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By Rob Wile
March 7, 2017
Leslie 'Les' Moonves, president and chief executive officer of CBS Corp., gestures as he speaks during the 2015 Consumer Electronics Show (CES) in Las Vegas, Nevada, U.S., on Wednesday, Jan. 7, 2015.
Leslie 'Les' Moonves, president and chief executive officer of CBS Corp., gestures as he speaks during the 2015 Consumer Electronics Show (CES) in Las Vegas, Nevada, U.S., on Wednesday, Jan. 7, 2015.
Bloomberg via Getty Images

If you think your boss makes too much, you should ask how the employees of CBS feel.

The TV network’s top executive, Les Moonves, is the most overpaid CEO on the S&P 500, according to new research published by the The Harvard Law School Forum on Corporate Governance and Financial Regulation.

Moonves earned $56.8 million in 2015, by one count making him the second-highest-paid CEO of any public company that year. $32.6 million of that came in the form of stock grants and options. What’s more, the report found that CBS and its shareholders are paying Moonves in stock options without strings attached.

In a phone interview, Rosanna Landis Weaver, one of the report’s authors, said most companies are now moving away from rewarding CEOs with unrestricted options, choosing instead performance-based awards. But CBS, at least as of 2015, still hadn’t done so.

“Performance-based shares are becoming more common, but at CBS, the CEO had 60% or more of his total pay as unrestricted options,” she said. Weaver is a program manager at As You Sow, a group that promotes environmental and social corporate responsibility.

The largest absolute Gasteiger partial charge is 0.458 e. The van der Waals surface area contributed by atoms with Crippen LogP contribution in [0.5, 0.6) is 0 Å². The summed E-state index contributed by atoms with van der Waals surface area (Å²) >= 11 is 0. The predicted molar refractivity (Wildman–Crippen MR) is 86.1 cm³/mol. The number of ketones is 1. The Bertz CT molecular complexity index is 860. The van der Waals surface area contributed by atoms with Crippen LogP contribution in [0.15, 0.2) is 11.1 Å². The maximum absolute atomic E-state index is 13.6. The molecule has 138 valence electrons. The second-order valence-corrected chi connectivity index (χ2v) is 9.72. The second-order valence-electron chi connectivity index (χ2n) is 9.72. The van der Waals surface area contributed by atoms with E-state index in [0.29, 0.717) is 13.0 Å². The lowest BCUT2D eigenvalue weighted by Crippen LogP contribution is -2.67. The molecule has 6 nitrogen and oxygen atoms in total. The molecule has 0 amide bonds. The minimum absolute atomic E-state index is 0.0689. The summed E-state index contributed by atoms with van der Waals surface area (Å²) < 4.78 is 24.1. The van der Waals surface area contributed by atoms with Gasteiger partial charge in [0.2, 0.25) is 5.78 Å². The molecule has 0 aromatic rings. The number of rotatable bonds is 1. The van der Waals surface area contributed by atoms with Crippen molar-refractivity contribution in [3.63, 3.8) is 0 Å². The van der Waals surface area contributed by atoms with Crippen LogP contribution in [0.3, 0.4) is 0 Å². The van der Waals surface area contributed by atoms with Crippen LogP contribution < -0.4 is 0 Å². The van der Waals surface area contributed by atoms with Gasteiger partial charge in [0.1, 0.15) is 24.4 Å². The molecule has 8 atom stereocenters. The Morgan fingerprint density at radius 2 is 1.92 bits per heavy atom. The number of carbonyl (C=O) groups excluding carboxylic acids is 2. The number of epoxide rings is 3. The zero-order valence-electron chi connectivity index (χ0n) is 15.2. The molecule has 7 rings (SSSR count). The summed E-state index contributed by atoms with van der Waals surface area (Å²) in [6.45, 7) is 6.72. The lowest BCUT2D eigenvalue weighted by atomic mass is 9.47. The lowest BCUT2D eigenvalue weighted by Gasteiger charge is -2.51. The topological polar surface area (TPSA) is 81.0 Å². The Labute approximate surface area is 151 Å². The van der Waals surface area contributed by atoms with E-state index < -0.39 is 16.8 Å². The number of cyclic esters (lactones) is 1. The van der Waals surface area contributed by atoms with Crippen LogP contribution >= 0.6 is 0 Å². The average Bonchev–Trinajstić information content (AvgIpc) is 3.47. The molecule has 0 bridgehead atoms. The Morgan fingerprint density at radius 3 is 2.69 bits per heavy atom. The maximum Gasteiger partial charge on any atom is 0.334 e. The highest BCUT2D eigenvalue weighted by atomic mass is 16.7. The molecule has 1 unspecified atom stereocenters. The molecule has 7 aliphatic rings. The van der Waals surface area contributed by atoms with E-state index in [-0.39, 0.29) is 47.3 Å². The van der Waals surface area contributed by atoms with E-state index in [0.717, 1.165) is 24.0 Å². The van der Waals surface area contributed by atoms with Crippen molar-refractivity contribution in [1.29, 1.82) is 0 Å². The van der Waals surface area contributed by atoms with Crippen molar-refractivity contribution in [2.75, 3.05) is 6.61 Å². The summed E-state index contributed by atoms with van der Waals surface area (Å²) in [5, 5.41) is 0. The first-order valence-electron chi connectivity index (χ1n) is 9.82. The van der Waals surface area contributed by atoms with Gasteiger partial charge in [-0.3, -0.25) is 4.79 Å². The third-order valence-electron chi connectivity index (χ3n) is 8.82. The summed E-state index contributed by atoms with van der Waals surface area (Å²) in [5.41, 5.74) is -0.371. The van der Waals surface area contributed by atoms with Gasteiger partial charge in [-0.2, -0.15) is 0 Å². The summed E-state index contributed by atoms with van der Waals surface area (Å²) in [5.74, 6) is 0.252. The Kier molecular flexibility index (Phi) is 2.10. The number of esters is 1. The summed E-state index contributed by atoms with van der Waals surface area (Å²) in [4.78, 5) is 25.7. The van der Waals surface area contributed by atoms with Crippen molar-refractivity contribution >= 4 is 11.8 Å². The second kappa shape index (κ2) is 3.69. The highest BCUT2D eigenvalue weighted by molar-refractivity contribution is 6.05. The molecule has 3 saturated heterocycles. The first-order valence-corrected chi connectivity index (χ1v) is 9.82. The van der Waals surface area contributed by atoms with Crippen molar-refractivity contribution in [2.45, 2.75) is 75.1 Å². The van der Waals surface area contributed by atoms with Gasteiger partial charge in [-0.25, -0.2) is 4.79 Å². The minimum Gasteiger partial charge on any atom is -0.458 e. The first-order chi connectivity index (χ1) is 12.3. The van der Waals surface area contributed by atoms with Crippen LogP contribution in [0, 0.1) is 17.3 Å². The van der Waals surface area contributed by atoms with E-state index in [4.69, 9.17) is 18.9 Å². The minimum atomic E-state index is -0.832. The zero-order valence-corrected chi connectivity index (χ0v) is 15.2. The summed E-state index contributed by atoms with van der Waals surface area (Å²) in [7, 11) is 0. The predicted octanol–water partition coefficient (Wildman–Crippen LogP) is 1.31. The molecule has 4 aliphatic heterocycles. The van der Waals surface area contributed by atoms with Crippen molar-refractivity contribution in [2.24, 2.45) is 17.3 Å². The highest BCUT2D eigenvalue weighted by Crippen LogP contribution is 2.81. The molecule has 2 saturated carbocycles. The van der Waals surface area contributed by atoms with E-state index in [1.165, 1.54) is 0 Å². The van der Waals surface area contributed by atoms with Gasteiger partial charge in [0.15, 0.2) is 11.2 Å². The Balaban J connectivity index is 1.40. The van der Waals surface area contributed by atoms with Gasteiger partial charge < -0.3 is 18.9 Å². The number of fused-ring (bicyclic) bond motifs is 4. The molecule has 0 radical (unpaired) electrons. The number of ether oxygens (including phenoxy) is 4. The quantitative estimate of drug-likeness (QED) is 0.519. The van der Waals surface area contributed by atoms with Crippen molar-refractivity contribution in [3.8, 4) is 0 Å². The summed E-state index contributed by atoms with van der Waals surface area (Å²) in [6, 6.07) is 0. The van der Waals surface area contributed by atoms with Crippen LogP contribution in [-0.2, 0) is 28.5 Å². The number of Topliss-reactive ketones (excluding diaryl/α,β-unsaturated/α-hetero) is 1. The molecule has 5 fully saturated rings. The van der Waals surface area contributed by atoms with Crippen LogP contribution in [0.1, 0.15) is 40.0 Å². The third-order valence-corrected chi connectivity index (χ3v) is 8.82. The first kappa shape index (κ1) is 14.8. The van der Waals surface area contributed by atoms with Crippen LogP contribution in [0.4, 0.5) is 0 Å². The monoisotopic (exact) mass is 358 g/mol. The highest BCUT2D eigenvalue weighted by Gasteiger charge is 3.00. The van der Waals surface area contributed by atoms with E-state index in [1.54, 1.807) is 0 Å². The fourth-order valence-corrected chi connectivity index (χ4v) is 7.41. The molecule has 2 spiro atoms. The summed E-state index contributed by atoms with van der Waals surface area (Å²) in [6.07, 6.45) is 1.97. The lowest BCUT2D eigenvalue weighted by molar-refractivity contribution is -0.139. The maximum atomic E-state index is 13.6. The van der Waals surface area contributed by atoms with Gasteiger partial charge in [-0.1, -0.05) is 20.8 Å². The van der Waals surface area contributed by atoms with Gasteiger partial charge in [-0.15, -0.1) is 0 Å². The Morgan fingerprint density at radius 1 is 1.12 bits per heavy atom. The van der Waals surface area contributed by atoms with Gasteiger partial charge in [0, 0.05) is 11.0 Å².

Excessive options, as well as shareholder voting rights, were given half the weight in the report’s “overpaid score.” The other half was given to a basic calculation of compensation relative to share performance. On that count alone, CBS should have paid Moonves $14.8 million, according to the study, given that CBS shares outperformed the industry average by 1.5% over the period covered in the report.

Here’s the full table of most overpaid CEOs:

A CBS representative did not respond to a request for comment.

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Our mission is to help people at any stage of life make smart financial decisions through research, reporting, reviews, recommendations, and tools.

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Our content is free because our partners pay us a referral fee if you click on links or call any of the phone numbers on our site. If you choose to interact with the content on our site, we will likely receive compensation. If you don't, we will not be compensated. Ultimately the choice is yours.

Opinions are our own and our editors and staff writers are instructed to maintain editorial integrity, but compensation along with in-depth research will determine where, how, and in what order they appear on the page.

To find out more about our editorial process and how we make money, click here.

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